- Some principals are able to view classes in session from their offices. As a result of observing lessons they are able to provide feedback (in many cases validating what a teacher had done well);
- With technological advances occurring at a rapid pace, leaders are able to observe how teachers are utilizing the new ideas. One principal saw her teacher using the iPad on a tripod approach so both students in the classroom as well as students at home could learn from her lesson;
- Another principal has eliminated as many meetings as possible. If it can be conveyed in a memo, there is no need to set aside time to meet;
- Some teachers are learning “new tricks” that are making a difference for their kids. The principal has encouraged her teachers to share their successes, especially shortcuts and novelties;
- Astute administrators are taking into account the social-emotional well being of their staffs; they also encourage their teachers to insert social-emotional learning into their plans. They remind their staff members, “Some kids are suffering from traumas.”
- In order to motivate their students, one principal encourages her teams to have open book tests. As she noted, “It’s okay to do some things differently. Give yourself and your kids some flexibility.”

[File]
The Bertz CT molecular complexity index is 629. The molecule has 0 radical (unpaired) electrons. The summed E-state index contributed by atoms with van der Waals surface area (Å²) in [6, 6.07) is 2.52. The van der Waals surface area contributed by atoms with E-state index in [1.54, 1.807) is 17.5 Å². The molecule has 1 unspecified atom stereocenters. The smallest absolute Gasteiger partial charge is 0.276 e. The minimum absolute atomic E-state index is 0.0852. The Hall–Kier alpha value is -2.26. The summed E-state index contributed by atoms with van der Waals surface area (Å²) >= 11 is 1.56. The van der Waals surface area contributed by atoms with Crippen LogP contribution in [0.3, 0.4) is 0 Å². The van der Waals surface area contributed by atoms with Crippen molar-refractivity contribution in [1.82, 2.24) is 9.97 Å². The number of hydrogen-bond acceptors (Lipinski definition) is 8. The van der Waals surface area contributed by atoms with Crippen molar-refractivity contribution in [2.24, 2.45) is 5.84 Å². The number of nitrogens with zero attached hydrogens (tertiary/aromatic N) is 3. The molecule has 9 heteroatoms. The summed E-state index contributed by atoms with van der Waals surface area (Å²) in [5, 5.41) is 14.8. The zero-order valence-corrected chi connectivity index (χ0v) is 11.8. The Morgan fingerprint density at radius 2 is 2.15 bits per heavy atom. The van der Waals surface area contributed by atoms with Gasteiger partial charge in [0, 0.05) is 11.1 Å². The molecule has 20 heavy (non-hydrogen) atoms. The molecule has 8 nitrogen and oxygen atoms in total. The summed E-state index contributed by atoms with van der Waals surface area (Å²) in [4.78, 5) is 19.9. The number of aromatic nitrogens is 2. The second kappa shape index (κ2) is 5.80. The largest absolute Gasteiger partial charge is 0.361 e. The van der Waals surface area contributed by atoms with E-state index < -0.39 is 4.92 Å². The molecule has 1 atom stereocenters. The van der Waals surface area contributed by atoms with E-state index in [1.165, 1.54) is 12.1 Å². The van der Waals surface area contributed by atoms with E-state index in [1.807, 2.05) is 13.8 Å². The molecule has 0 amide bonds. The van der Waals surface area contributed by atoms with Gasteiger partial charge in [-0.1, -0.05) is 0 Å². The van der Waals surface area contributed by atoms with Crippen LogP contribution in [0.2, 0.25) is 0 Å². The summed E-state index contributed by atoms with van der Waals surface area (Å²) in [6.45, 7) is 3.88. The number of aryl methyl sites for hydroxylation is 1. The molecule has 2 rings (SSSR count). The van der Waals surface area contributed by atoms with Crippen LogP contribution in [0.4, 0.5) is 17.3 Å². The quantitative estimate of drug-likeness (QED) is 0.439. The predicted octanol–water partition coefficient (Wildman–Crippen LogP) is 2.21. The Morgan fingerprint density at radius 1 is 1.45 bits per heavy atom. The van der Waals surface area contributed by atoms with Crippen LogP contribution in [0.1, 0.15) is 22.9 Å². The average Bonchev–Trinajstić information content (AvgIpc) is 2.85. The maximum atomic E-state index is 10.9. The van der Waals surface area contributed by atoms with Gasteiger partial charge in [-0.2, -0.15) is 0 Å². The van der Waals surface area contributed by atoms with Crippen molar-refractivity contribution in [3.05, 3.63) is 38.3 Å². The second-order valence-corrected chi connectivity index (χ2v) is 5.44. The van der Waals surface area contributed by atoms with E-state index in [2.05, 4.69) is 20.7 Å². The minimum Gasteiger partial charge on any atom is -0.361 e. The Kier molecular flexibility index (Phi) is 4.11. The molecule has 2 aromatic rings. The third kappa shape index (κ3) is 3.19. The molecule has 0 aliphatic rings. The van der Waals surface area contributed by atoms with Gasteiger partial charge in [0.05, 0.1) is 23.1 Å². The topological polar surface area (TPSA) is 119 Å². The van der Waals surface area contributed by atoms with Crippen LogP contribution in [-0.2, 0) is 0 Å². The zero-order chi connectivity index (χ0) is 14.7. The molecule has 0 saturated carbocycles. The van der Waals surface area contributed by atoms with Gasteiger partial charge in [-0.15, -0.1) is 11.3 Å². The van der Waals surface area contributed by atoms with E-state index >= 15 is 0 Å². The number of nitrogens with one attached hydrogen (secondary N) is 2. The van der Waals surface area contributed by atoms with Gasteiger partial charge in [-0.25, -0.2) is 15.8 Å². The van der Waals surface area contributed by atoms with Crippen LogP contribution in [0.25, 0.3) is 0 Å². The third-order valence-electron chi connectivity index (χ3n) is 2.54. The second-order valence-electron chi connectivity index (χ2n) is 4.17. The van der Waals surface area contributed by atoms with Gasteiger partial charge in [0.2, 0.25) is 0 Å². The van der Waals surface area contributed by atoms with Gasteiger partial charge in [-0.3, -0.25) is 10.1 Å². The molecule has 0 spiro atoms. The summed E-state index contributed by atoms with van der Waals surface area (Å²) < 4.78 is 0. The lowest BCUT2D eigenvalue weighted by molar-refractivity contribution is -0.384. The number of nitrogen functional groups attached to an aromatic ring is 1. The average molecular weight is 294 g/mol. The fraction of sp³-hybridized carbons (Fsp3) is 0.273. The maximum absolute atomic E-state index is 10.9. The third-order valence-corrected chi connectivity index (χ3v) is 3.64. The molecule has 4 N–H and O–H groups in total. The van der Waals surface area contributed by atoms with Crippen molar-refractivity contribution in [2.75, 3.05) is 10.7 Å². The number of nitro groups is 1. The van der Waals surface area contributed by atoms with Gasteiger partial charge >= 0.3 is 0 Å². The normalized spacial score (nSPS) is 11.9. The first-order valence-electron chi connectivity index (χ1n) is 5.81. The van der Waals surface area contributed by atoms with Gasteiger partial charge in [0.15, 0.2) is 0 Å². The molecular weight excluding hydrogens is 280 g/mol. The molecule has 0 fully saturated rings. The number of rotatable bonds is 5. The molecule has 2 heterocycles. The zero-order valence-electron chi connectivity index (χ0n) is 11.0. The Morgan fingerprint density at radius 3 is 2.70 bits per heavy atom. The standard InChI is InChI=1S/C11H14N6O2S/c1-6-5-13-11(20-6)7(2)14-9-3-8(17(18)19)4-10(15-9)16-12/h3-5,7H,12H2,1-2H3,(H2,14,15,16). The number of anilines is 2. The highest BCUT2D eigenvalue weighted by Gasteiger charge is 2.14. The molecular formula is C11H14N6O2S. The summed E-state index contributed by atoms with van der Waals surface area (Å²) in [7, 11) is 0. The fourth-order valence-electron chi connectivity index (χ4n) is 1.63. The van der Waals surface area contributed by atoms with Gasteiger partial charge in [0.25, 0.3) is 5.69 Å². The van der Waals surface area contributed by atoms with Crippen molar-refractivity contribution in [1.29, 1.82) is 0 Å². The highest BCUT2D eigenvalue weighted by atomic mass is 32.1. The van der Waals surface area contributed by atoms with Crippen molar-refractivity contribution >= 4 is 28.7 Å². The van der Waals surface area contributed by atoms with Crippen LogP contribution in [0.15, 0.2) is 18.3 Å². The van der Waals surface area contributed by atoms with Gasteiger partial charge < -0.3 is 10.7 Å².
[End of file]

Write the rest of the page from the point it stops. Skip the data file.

“After each of our meetings I feel like I can breathe again.”
Many educators have learned the value of working in a team. With the advent of distance learning, the importance of planning with peers has become instrumental in their day-to-day life. As one teacher emphasized, “Collaboration is the key to my success.” Below are some of the positive reactions from educators who are embracing teamwork:
- Dividing the responsibilities and the work load has removed a huge burden off my shoulders;
- When school leaders participate in our meetings, it is clear that they want us to do well. They are honest and direct, good at posing questions, helping us to clarify our goals, and listening without judging;
- Even when we plan together, we are able to establish specific goals to meet the needs of our own students;
- The people on the team who are especially good with technology have taught the rest of us the tricks of the trade;
- We have all learned to keep open minds when we come to the meeting.
- All of us know to “leave our egos at the door” in order benefit from all the great ideas that are brought to our sessions.
Resources and References
Rothstein, Stephanie. “7 Tips for Breakout Room Success, Edutopia. February 9. 2021.
© 2021 Just ASK Publications & Professional Development
Permission is granted for reprinting and distribution of this newsletter for non-commercial use only. Please include the following citation on all copies:
Oliver, Bruce. “Ten Success Stories in the Age of COVID-19.” Reproduced with permission of Just ASK Publications & Professional Development.